The Role of Migration Agents in Redeployment

By Osvaldo F. Torres and R. William Cornelius

The growing visa backlog for certain countries, especially those investors from Mainland China, has forced EB-5 investors, regional centers and new commercial enterprises (NCE) to reassess their expected “exit” from EB-5 projects. The requirement that investor funds need to be redeployed to maintain the investment “at risk” for those EB-5 investors that have yet to obtain conditional permanent residency has changed the EB-5 program’s landscape in ways that were not contemplated at the inception of the program.

Redeployment considerations have become almost as critical a component of an EB-5 offering as the original project and require careful analysis by the parties tasked with structuring redeployment strategies. While such parties almost certainly include, as applicable, the NCE’s general partner or manager (GP),[1] it may also include foreign migration agents. A foreign migration agent’s exact role in the redeployment process is a source of contention and likely varies by project but is a key discussion point.

For example, should migration agents be actively involved in the decision-making? Are they relegated to serving as just an intermediary between the NCE and EB-5 investors? Let’s explore the relative considerations of the respective parties in the redeployment context regarding how fiduciary duties and broker-dealer considerations can affect both issuers and foreign migration agents. Investment advisor considerations are beyond the scope of this article, although it may have applicability under appropriate facts.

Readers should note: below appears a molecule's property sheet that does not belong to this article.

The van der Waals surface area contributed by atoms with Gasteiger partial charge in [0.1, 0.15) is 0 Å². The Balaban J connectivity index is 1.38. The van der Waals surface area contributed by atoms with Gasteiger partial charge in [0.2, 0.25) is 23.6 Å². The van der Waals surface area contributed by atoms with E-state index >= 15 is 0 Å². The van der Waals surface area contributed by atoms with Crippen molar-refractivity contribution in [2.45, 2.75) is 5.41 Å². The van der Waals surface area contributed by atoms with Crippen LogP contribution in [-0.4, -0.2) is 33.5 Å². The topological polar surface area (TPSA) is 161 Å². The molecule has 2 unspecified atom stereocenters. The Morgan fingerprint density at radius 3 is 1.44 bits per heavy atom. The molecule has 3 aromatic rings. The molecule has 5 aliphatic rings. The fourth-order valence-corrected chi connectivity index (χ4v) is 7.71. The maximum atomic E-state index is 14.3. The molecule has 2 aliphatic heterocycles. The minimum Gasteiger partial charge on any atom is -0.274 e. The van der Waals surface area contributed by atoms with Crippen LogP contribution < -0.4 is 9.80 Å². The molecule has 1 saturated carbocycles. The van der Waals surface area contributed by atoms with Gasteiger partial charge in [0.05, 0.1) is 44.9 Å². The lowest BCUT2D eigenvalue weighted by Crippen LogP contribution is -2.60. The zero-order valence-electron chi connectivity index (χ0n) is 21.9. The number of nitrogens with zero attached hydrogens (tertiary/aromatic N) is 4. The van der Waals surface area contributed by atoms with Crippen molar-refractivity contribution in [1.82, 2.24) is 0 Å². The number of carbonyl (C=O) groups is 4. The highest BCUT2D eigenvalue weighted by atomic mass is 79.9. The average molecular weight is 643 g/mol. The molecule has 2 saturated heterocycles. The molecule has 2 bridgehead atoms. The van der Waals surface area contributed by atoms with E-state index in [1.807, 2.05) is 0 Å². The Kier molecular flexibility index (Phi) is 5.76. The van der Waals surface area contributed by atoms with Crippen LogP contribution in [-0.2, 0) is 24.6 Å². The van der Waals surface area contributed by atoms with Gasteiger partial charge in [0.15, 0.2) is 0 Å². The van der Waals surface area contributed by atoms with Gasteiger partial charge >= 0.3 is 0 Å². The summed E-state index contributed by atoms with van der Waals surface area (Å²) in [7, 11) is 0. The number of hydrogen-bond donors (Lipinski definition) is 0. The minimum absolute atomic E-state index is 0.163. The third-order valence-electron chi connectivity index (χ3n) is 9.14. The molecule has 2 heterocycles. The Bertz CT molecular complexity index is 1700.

Redeployment is vexing because USCIS’s published guidance has created more questions than answers. In practice, this has confounded EB-5 issuers as they face mounting pressure from EB-5 investors and their migration agents. Worse, the GP is left to grapple with the fiduciary duties it owes to EB-5 investors as they try to effect redeployment strategies. Generally, the GP acts as a fiduciary to the NCE and its limited partners. As such, a GP owes certain legal duties to the limited partners who have entrusted the GP with control. Because limited partners have vested control with the GP under the auspices of trust and confidence, fiduciary duties are designed to ensure the GP places the interests of the NCE and its limited partners before its own interests. Although the exact standards for fiduciary duties can vary by state, a GP typically owes duties of care and loyalty as well as the obligation to operate in good-faith.

Consequently, a GP that must effect a redeployment cannot do so without considering the best interests of the NCE and its limited partners. The GP’s fiduciary duties will require the GP to act in a reasonably prudent manner and include not only the traditional duties of any other general partner, but also encompass elements that are unique to the EB-5 Program. In such regard, the GP’s consideration should include, the impact, if any, that the redeployment strategy will have on the immigration benefit sought by the limited partners, including ensuring that job creation requirements have been or are likely to be satisfied and maintenance of the “at risk” requirement.